P&G and Kroger Partner to Help Uplift the Next Generation of Female Athletes, Scholars and Business Leaders

Kroger and P&G partner to bring the LPGA back to Cincinnati and launch the Game Changers Platform to help advance women in business, entrepreneurship, and higher learning.

Executive Committee

Executive Committee. From left to right, Jon Moeller, Mary Ellen Adock, Annika Sorenstam, Stuart Aitken, Monica Turner. Center Debbie Majoras

Kroger and Procter & Gamble have partnered to bring the LPGA back to the city for the first time in over 30 years. “The Kroger Queen City Championship presented by P&G,” taking place September 5-11, will attract some of the biggest names in women’s professional golf. This tournament is also part of Kroger and P&G’s commitment to help accelerate the advancement of women in sports and business.

The Queen City Game Changers

This commitment includes the launch of a new leadership program for 130 diverse women, the Queen City Game Changers, to help accelerate female advancement into roles of executive leadership and entrepreneurship. In partnership with other Cincinnati-based founding partners, including GE Aviation, Cintas, Tri-Health, St. Elizabeth, Great American and many others, the mission of this program is to identify and support the next generation of Game Changers from both the corporate and entrepreneurial communities of Cincinnati.

The Queen City Game Changers
LPGA Scholarship

P&G and Kroger Executives and Kroger-Always Game Changers Scholarship Awardees (from left to right): Bryanna Hall, Northern Kentucky University; Scott Hays, Kroger President of Cincinnati-Dayton Division; Jessica Williams, University of Dayton, majoring in Fine Arts; Honesty Lyon, Wilberforce University, majoring in Mass Communications; Caitlyn Morrow, University of Cincinnati, majoring in Psychology; Melissa Suk, P&G Always Vice President; Kate Meyer, Kroger Vice President of Health & Beauty Merchandising; Pat Cady, P&G Sales Senior Vice President. Yugandhara Nalawade, Miami University, majoring in Econometrics (not pictured).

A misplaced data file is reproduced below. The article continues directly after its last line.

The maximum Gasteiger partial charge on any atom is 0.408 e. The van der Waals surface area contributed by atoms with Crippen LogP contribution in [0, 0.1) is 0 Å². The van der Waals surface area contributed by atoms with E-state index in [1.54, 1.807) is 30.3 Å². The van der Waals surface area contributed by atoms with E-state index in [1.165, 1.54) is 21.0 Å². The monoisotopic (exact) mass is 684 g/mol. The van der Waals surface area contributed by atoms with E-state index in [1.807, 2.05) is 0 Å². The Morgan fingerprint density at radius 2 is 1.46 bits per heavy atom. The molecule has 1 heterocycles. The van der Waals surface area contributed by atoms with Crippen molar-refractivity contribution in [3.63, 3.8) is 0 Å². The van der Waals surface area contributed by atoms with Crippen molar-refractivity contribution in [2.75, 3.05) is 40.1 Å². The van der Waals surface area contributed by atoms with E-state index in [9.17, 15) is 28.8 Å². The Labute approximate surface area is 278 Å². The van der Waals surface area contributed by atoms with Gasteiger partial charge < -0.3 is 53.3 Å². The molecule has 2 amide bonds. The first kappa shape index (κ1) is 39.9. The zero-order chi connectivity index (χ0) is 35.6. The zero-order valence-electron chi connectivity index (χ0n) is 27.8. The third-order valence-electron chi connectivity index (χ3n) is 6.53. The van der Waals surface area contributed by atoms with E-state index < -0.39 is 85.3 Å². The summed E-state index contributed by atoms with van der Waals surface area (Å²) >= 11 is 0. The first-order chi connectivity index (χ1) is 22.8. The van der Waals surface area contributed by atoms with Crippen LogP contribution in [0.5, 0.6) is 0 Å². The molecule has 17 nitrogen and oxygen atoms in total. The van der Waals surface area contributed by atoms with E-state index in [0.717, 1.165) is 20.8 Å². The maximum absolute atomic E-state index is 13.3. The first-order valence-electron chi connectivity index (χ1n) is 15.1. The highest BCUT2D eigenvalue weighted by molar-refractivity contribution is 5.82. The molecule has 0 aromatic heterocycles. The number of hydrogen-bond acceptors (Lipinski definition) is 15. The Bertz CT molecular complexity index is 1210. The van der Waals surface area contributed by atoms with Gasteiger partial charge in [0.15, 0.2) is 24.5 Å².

• Always has partnered with Kroger to create the Game Changers Scholarship Program to help support multicultural women achieve advanced degrees in business and liberal arts. Five female students, nominated by their local universities, will receive $5,000 scholarships.
  • P&G Home Care brands (Dawn, Cascade, Swiffer, Mr. Clean & Febreze) will be driving awareness of their “Close the Chore Gap” initiative. Launched in 2021, the campaign invites everyone to do their part to create more equality in the division of household work. The tournament’s Volunteer Center will be transformed to a space where several high-profile players, together with their partners and loved ones, will share their personal stories of how they help our LPGA women “close the chore gap” within their homes.
  • Pampers is bringing to life a supportive Family Center, where moms will have space to pump or nurse and parents can change diapers  or even take advantage of expert daycare workers for a moment to relax and watch the game. During key days and hours, fans and attendees will have opportunities to meet with LPGA moms and hear their stories of what it’s like to be a “Mom on Tour.”
  • Secret Deodorant is sponsoring the Driving Range and will host a clinic with the world’s top LPGA players on their secret to being “All Strength, No Sweat.”
Pat Cady